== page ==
Empress Xiaoshencheng

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Empress Xiaoshencheng
Empress consort of Qing
Tenure28 December 1822 – 16 June 1833
PredecessorEmpress Xiaoherui
SuccessorEmpress Xiaoquancheng
Born(1792-07-05)5 July 1792
(乾隆五十七年 五月 十七日)
Died16 June 1833(1833-06-16) (aged 40)
(道光十三年 四月 二十九日)
Forbidden City
Mu Mausoleum, Western Qing tombs
Daoguang Emperor (m. 1809–1833)
IssuePrincess Duanmin of the First Rank
Posthumous name
Empress Xiaoshen Minsu Zheshun Heyi Chenghui Dunke Xitian Yisheng Cheng
HouseTunggiya (佟佳; by birth)
Aisin Gioro (by marriage)
Empress Xiaoshencheng
Traditional Chinese孝慎成皇后
Simplified Chinese孝慎成皇后

Empress Xiaoshencheng (5 July 1792 – 16 June 1833), of the Manchu Bordered Yellow Banner Tunggiya clan, was a consort of the Daoguang Emperor. She was ten years his junior.


Family background[edit]

Empress Xiaoshencheng's personal name was not recorded in history.

  • Father: Shuming'a (舒明阿), served as the Magistrate of Yong'an from 1771–1772 and the Magistrate of Xin'an from 1776–1777, and held the title of a first class duke (一等公)

Qianlong era[edit]

The future Empress Xiaoshencheng was born on the 17th day of the fifth lunar month in the 57th year of the reign of the Qianlong Emperor, which translates to 5 July 1792 in the Gregorian calendar.

Jiaqing era[edit]

On 2 February 1809, Lady Tunggiya married Minning, the second son of the Jiaqing Emperor, and became his second primary consort. On 29 July 1813, she gave birth to his first daughter, Princess Duanmin of the First Rank, who would die prematurely on 7 December 1819.

Daoguang era[edit]

The Jiaqing Emperor died on 2 September 1820 and was succeeded by Minning, who was enthroned as the Daoguang Emperor. On 28 December 1822, Lady Tunggiya, as the emperor's primary consort, was instated as Empress. As Empress, Lady Tunggiya was placed in charge of the emperor's harem. She died on 16 June 1833 and was interred in the Mu Mausoleum of the Western Qing tombs.


  • During the reign of the Qianlong Emperor (r. 1735–1796):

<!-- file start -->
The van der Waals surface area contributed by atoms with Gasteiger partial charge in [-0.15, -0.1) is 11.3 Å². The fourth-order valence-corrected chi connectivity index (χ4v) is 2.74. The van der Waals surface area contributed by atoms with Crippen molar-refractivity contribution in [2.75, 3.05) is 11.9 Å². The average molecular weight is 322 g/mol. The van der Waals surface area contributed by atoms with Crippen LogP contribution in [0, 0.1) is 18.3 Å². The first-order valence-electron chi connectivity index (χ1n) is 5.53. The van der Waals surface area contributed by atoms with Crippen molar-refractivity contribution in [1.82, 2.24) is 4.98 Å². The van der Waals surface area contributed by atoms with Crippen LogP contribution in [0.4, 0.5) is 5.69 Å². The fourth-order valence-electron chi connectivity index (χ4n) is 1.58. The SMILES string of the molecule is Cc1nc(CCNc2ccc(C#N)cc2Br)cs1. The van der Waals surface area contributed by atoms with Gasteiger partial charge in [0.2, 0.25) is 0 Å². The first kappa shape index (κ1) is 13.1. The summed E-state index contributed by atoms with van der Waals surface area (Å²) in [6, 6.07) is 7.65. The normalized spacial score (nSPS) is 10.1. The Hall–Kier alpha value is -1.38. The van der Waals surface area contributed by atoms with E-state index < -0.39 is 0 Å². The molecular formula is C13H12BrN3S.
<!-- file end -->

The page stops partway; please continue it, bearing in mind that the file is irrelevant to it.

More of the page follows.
• Lady Tunggiya (from 5 July 1792)
  • During the reign of the Jiaqing Emperor (r. 1796–1820):
    • Primary consort (嫡福晉; from 2 February 1809[1])
  • During the reign of the Daoguang Emperor (r. 1820–1850):
    • Empress (皇后; from 28 December 1822[2])
    • Empress Xiaoshen (孝慎皇后; from 7 September 1833[3])
  • During the reign of the Xianfeng Emperor (r. 1850–1861):
    • Empress Xiaoshencheng (孝慎成皇后; from 26 October 1850[4])


  • As primary consort:
    • Princess Duanmin of the First Rank (端憫固倫公主; 29 July 1813 – 7 December 1819), the Daoguang Emperor's first daughter


In fiction and popular culture[edit]

See also[edit]


  1. ^ 嘉慶十三年 十二月 十八日
  2. ^ 道光二年 十一月 十六日
  3. ^ 道光十三年 七月 二十四日
  4. ^ 道光三十年 九月 二十二日


  • Wan, Yi; Shuqing, Wang; Yanzhen, Lu; Scott, Rosemary E. (1988). Daily Life in the Forbidden City: The Qing Dynasty, 1644-1912 (Illustrated ed.). Viking. ISBN 0670811645.
  • Wei, Betty Peh-T'i (2006). Ruan Yuan, 1764-1849: The Life and Work of a Major Scholar-Official in Nineteenth-Century China Before the Opium War. Hong Kong University Press. p. 272. ISBN 962-209-785-5.
  • Zhao, Erxun (1928). Draft History of Qing (Qing Shi Gao) (in Chinese).
Empress Xiaoshencheng
House of Aisin-Gioro (1636–1912)
 Died: 1833
Chinese royalty
Preceded by
Empress Xiaomucheng
Empress Xiaoherui (actual predecessor)
Empress of China
Succeeded by
Empress Xiaoquancheng